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A-SAT missile project began two years ago, went into mission mode in last six months: DRDO Chairman

"In the last 6 months when the A-SAT missile programme entered "mission mode" level, about 100 scientists worked round-the-clock to reach the intended launch date target that was set", DRDO Chairman Dr,. G. Satheesh Reddy added.

India TV News Desk India TV News Desk
New Delhi Updated on: March 28, 2019 10:46 IST
Dr. G Satheesh Reddy
Image Source : FILE

DRDO Chairman, Dr. G Satheesh Reddy

After succesfully launching an A-SAT missile test on Wednesday, the Chairman of DRDO (Defence Research and Development Organisation), Dr G. Satheesh Reddy told ANI that the project to develop this rare missle capability began two years ago.

"The NSA (Ajit Doval) whom we report to on strategic matters gave the direction to go ahead with the test and he had the concurrence from the Prime Minister. The development started a few years back and we went into mission mode in the last 6 months," DRDO's Chairman G Satheesh Reddy told ANI.

"In the last 6 months when the A-SAT missile programme entered "mission mode" level, about 100 scientists worked round-the-clock to reach the intended launch date target that was set", he added.

The A-SAT or anti-satellite missile was launched on Tuesday morning at around 11:16 AM from Balasore in Odisha, and it hit the intended target succesfully within three minutes of launch, a de-commissioned Indian satellite, in a "Low-Earth Orbit" at roughly 300 km from the Earth's surface.

"Some time ago, our scientists shot down a live satellite 300 kilometres away in space, in Low-Earth Orbit... It was conducted under Mission Shakti, which was completed in three minutes," PM Modi said during addressing the nation on television.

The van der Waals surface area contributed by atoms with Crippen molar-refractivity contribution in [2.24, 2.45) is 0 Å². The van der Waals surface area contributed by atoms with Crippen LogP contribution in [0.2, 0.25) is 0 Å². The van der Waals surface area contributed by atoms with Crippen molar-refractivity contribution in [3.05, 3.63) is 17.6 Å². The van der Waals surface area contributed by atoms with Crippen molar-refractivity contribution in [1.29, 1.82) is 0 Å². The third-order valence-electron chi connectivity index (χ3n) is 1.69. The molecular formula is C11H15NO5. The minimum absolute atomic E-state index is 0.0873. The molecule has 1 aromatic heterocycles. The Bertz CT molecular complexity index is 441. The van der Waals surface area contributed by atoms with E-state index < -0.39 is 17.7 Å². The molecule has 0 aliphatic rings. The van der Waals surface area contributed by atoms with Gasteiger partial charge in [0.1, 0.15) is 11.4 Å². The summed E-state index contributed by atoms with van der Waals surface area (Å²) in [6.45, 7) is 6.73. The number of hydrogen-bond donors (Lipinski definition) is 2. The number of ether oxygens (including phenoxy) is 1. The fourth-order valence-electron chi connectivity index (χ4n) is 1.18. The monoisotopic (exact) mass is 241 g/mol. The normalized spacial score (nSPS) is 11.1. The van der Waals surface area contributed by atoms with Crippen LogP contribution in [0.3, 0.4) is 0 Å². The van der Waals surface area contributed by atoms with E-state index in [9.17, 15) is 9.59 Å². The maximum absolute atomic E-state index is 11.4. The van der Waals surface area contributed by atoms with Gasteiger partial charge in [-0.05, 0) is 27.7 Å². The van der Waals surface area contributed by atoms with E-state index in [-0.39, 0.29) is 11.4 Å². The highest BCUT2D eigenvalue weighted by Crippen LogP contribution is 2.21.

When asked the reason behind choosing a 300 km-altitude range for the target, Reddy said that protecting nearby space assets had to be considered. "As a responsible nation we wanted to be sure all space assets were safe and all the debris decayed fast," added DRDO Chairman Reddy.

Asking the reason behind choosing a 300 km-altitude range for the target, Reddy told ANI that protecting nearby space assets had to be considered.  "As a responsible nation we wanted to be sure all space assets were safe and all the debris decayed fast," he added.

As soon as PM Narendra Modi address his speech to the nation announcing the success of "Mission Shakti", a detailed note informing the World that India's actions were only to augment its deterrence capabilities and did not intend to trigger an arms race in space was released by India's Ministry of External Affairs (IEA).

"We have noticed reports and hope that each country will uphold peace and tranquillity in outer space", the Chinese Foreign Ministry released a statement responding to India's A-SAT test on Wednesday.

With "Mission Shakti", India has now entered an elite club of three nations - United States, Russia and China, with similar missile technology. This sort of missile application enables a country to attack and disrupt enemy satellites, thereby affecting communication networks. India's A-SAT missile was an indigenous build.

"We have hit the target by 'Kinetic kill'- that means by directly hitting the satellite. This calls for many technologies which we have developed completely indigenously in the country and we have achieved accuracy within a few centimetres...a very high level of accuracy," Reddy told ANI.

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